As a result of The Groton Garden Club’s effort to promote education about and increased awareness of native plants, I became curious about which plants in my yard are natives to this country. While researching I realized that many of the natives also have other features that make them valuable. Three notable examples are described here. They are all hardy down to zone 3, so hardiness to extreme cold is a common feature. I do not worry whether they will die because of a cold winter, as I do for my zone 5-hardy plants. These three also tolerate a broad range of weather and sun/shade conditions.
While photographing my three Red Twig Dogwood shrubs, I realized that it is not only the fiery red color of the stems in winter that gives them their name, but it is also their shape, which is like that of a fire with flames sprawling upward. Cornus stolonifera ‘Arctic Fire’ is a medium-sized shrub native to North America. It is known mainly for the salient red stems that can be cut in winter and added to floral arrangements, but this shrub is valuable for several other features as well.
I bought mine for use as screens between the street and my yard, because they grow to about 8 feet tall and 6 feet wide, and tolerate some shade. They do not get huge like lilacs, but have a similar density. They are just dense enough to screen out whatever is on the other side, but airy enough to let light come through their branches.They have clusters of small white flowers followed by berries for the birds in spring. They are carefree and non-demanding, easy plants to grow. Their leaves are variegated, with green and light-yellow shades.
Another Cornus, the alternifolia ‘Golden Shadows’, also called the “Pagoda Dogwood,” tree, is also native to North America, although from the name it would seem native to Japan. It is called “Pagoda” because of its unusual horizontally branching stems. There is a lot of space between its graceful stems, which gives it a unique shape. It is a very slow grower that will thrive in light shade. Its leaves are a beautiful bright lime green edged in gold, such that this little tree glows from a distance. It has little white flowers in the spring. It appears to be a delicate little thing, but with its cold hardiness down to zone 3, it has never faltered over the eight years it has been in a shady, dry spot in my yard. Its unusual shape, bright glow, and relatively short stature (up to about ten feet) make it unique.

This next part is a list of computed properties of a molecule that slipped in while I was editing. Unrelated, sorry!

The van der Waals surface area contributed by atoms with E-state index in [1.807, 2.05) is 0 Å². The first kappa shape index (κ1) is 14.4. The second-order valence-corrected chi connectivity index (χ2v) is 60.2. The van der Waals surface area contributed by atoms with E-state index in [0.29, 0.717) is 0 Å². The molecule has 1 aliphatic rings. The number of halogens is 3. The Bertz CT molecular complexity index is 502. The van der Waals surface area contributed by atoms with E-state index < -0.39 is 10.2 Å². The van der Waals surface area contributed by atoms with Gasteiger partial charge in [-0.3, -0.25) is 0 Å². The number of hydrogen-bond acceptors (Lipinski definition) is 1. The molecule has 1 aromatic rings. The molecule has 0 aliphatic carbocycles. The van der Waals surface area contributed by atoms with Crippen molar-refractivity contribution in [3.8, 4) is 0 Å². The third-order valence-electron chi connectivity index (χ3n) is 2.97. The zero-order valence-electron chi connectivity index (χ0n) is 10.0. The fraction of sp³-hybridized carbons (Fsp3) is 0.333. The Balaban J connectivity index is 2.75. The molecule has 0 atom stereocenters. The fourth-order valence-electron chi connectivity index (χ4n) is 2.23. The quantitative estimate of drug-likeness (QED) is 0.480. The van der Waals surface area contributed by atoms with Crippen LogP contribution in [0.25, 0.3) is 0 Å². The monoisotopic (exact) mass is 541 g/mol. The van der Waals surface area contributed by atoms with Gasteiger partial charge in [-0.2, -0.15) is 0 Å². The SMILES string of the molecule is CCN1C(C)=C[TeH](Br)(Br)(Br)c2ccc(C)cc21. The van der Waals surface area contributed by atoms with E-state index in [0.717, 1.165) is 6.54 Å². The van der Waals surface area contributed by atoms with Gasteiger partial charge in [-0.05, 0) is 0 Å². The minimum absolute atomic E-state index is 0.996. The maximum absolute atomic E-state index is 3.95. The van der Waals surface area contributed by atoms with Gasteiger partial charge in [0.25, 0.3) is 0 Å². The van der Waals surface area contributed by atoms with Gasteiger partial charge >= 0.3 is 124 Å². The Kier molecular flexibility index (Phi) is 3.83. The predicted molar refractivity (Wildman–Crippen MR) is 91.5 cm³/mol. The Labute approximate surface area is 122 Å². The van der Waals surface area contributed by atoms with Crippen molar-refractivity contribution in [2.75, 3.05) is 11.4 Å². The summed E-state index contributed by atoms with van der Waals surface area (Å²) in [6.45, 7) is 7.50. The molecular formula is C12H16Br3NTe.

My native grass is not like other grasses you have seen. It is a compact (growing three to five feet tall), silvery-purple grass called Schizachyrium scoparium ‘Smoke Signal’, also called “Little Bluestem,” and is a native from the Great Plains. The color is quite vibrant, and makes an exquisite combination with, for example, Spirea ‘Double Play Red,’ and Hydrangea Paniculata ‘Bobo,’ all pictured here. Pair it with your pinks, purples, and silvers, and use its straight upright shape to contrast with your mounded-shape plants.
These three plants have much to recommend them: all have toughness in common, and all are low maintenance. They provide unique shapes and colors to lend beauty to our landscape.